A review of the potential role of tumour-promoting compounds produced by Lyngbya majuscula in marine turtle fibropapillomatosis

Arthur, K. E., Shaw, G. R., Limpus, J. and Udy, J. W. (2006) A review of the potential role of tumour-promoting compounds produced by Lyngbya majuscula in marine turtle fibropapillomatosis. African Journal Of Marine Science, 28 2: 441-446.


Author Arthur, K. E.
Shaw, G. R.
Limpus, J.
Udy, J. W.
Title A review of the potential role of tumour-promoting compounds produced by Lyngbya majuscula in marine turtle fibropapillomatosis
Journal name African Journal Of Marine Science   Check publisher's open access policy
ISSN 1814-232X
1814-2338
Publication date 2006-09
Sub-type Critical review of research, literature review, critical commentary
DOI 10.2989/18142320609504194
Volume 28
Issue 2
Start page 441
End page 446
Total pages 6
Editor Stan C. Pillar
Place of publication Grahamstown, South Africa
Publisher Nationall Inquiry Services Centre
Collection year 2006
Language eng
Subject 270702 Marine and Estuarine Ecology (incl. Marine Ichthyology)
770300 Marine Environment
Abstract Harmful algal blooms (HABs) have increased in abundance and severity in recent decades. Whereas the implications for human impacts and intoxication resulting from blooms have been extensively studied, the ecological implications of these microalgae are less well understood. Many HAB species produce biologically active, secondary metabolites and the fate of these toxins through the foodweb is generally not well understood unless it culminates in extensive fish mortalities or human poisonings. This review focusses on one HAB species, the cyanobacterium Lyngbya majuscula, and presents a hypothetical role for its involvement in fibro-papillornatosis (FP), a neoplastic disease of marine turtles. FP is expressed as benign tumours that grow both internally and externally on marine turtles, preventing vision, movement and organ function. The aetiology of FP is currently not conclusively understood, but virus material has been associated with tumours and previous studies have suggested a role for naturally produced tumour promoters. In this review, we present a hypothesis regarding the involvement of L. majuscula in FP, either through direct intoxication and action of tumour-promoting compounds or indirectly by causing seagrass loss and compromised immune function, thus leaving the turtles more susceptible to disease.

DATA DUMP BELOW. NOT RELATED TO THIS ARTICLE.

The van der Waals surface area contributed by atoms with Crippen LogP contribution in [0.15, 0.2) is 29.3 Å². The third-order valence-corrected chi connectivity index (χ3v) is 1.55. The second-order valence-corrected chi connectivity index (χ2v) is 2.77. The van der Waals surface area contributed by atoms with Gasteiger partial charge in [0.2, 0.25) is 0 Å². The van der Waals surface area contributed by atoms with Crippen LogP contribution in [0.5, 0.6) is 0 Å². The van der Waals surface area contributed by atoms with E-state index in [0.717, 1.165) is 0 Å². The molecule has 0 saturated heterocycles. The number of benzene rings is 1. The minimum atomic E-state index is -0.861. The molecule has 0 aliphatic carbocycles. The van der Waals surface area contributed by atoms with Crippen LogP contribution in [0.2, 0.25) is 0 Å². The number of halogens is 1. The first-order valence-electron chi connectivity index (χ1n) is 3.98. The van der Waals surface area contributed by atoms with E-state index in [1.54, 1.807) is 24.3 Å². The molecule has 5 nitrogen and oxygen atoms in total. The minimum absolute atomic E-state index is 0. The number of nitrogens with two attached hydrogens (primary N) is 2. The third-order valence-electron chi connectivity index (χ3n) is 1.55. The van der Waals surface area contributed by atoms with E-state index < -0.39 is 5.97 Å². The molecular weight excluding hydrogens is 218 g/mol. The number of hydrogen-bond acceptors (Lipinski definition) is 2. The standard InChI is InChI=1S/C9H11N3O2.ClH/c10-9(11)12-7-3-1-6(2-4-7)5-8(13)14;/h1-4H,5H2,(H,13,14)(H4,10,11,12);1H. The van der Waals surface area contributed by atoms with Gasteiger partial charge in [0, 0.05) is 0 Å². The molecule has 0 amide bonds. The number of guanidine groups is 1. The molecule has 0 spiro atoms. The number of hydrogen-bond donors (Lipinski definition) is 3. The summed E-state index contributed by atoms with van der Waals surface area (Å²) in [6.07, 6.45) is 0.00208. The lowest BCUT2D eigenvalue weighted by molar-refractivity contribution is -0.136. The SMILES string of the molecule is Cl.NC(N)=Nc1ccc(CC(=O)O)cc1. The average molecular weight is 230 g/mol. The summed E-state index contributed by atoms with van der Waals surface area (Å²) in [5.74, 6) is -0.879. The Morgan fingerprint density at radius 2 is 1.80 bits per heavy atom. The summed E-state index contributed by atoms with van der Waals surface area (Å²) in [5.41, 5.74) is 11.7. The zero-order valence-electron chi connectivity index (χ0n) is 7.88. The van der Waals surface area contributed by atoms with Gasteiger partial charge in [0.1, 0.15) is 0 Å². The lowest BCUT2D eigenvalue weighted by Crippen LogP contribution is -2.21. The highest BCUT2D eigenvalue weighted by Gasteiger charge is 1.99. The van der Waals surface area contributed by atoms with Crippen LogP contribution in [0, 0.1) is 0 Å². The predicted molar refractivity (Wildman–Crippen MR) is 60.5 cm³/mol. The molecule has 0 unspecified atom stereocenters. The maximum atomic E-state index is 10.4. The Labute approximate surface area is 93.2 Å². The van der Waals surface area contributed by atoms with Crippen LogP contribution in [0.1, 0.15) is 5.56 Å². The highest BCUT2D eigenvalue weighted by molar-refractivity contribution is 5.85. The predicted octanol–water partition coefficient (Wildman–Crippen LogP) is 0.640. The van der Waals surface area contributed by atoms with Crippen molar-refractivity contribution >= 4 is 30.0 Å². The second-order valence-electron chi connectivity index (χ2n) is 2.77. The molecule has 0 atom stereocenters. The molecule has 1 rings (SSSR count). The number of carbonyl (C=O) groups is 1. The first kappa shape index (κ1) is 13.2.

Keyword Marine & Freshwater Biology
Chelonia Mydas
Debromoaplysiatoxin
Dietary Exposure
Fibropapillomatosis
Lyngbyatoxin A
Tumour Promoter
Q-Index Code C1
Q-Index Status Provisional Code
Institutional Status UQ
Additional Notes SPECIAL ISSUE: Harmful Algae 2004

Document type: Journal Article
Sub-type: Critical review of research, literature review, critical commentary
Collections: Excellence in Research Australia (ERA) - Collection
School of Civil Engineering Publications
2007 Higher Education Research Data Collection
 
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